In 2023, however, the field will be expanded to 136 so tournament director Pat Williams and company are prepared for the first and second rounds to spill over to the following day, if necessary, and if that happens, the cut won’t be made until Saturday morning.
It’s not ideal but will allow for an expanded field, something the PGA Tour wants due to the designated event status the tournament will have in 2023.
Sponsor exemptions all went to pros
The Phoenix Open is similar to many other PGA Tour events in that it likes to hand out a couple of its sponsor exemptions to up-and-coming amateurs. In 2015, Jon Rahm, a senior at Arizona State, got in on a sponsor invite — and went on to tie for fifth. A year ago, the Thunderbirds invited another Sun Devils golfer, freshman Preston Summerhays.
In 2023, however, no amateurs received invitations.
“In the past, our tournament has always, not every year, but made it a priority to look at amateurs, where it made sense, to give an exemption,” Williams said. “We have a really neat history of giving exemptions to amateurs who have had gone on to win here or have had a great career here at our tournament.
“Because our tournament is designated and knowing that amateurs can’t collect any of the money that is part of the purse we felt this year, the first year as a designated tournament … that we might just look at giving the exemptions to Tour players who can take advantage of the larger purse and make money.”
The five pros who received the 2023 sponsor invitations are Charley Hoffman, two-time tournament winner J.B. Holmes, Taylor Montgomery, Davis Thompson and Ricky Barnes.
No major changes to course, but that doesn't mean nothing is new
TPC Scottsdale, designed by Jay Morrish and Tom Weiskopf in 1986 and redesigned by Weiskopf in 2014, is a par 71 with total yardage at 7,261.
The golf course begins its transformation to a tournament venue in October and the work goes right on up to tournament week.
Fans will notice a few changes, the first being when they first arrive.
“We’re preparing for the 2024 DraftKings sportsbook that is under construction right now and so the entry is going to be a new, temporary entry that next year will evolve into permanent in the same location," Williams said. "But we’ve got a new entry, we’ve got a new clock tower that’s going right at the entry that’s going to be kind of a big landmark where people will know exactly where the entry is.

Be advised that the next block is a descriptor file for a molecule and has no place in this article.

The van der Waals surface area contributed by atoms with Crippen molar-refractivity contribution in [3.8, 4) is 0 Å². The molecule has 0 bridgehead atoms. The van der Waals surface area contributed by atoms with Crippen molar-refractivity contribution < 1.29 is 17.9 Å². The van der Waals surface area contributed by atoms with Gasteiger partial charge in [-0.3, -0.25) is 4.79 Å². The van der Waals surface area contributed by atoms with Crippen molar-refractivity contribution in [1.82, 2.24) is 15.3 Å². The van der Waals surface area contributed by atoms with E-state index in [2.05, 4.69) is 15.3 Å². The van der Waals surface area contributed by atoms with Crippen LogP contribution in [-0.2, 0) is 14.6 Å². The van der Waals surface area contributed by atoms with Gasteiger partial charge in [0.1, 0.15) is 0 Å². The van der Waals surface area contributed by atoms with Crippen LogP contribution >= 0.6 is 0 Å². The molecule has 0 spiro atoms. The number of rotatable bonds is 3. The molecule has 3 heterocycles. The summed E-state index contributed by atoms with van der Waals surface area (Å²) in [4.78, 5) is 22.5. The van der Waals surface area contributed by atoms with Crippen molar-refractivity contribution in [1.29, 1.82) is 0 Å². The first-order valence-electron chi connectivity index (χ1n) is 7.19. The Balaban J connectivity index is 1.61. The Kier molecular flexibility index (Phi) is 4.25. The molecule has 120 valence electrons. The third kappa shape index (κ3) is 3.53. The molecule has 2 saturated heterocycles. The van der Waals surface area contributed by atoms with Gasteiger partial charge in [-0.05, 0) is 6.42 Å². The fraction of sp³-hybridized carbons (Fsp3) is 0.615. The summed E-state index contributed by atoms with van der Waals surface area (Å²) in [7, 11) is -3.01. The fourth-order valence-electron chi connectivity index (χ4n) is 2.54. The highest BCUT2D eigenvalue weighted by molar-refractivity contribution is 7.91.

“The fan zone is in the same location but we’ve spent significant money to create just a better experience for the fans. It’s got more landscaping, it’s got more shade it’s got a new structure called the Goldwater grill. It’s going to have two video boards. Fan zone is not an area where you can view live golf so we put video boards up so people can see action of the golf.
“The 16th hole has two large new video boards this year as well. They’re fantastic and so that’s going to make 16’s experience really, really cool and different.”
One video board will be located “directly behind the green, one of them is to the south of the green. They’re all pretty viewable from almost any angle though.”
There’s also a new concession stand just off the 10th tee box that will serve as a VIP hangout during the tournament, with reservations required at the tables there.
The first two rounds be televised live on Golf Channel, with the third and final rounds on the weekend first on Golf Channel before switching over to CBS.
Barring a playoff, the tournament will end around 4 p.m., about 20 minutes before kickoff to Super Bowl 57 at State Farm Stadium in Glendale.
It's all about the merchandise
Near the fan zone is a bigger and badder merchandise tent.
In 2022, the area for fans to buy hats, shirts, pullovers and more measured about 5,000 square feet. In 2023, Williams said the space will be five times bigger, with more than 25,000 square feet of WMPO items flying off the shelves.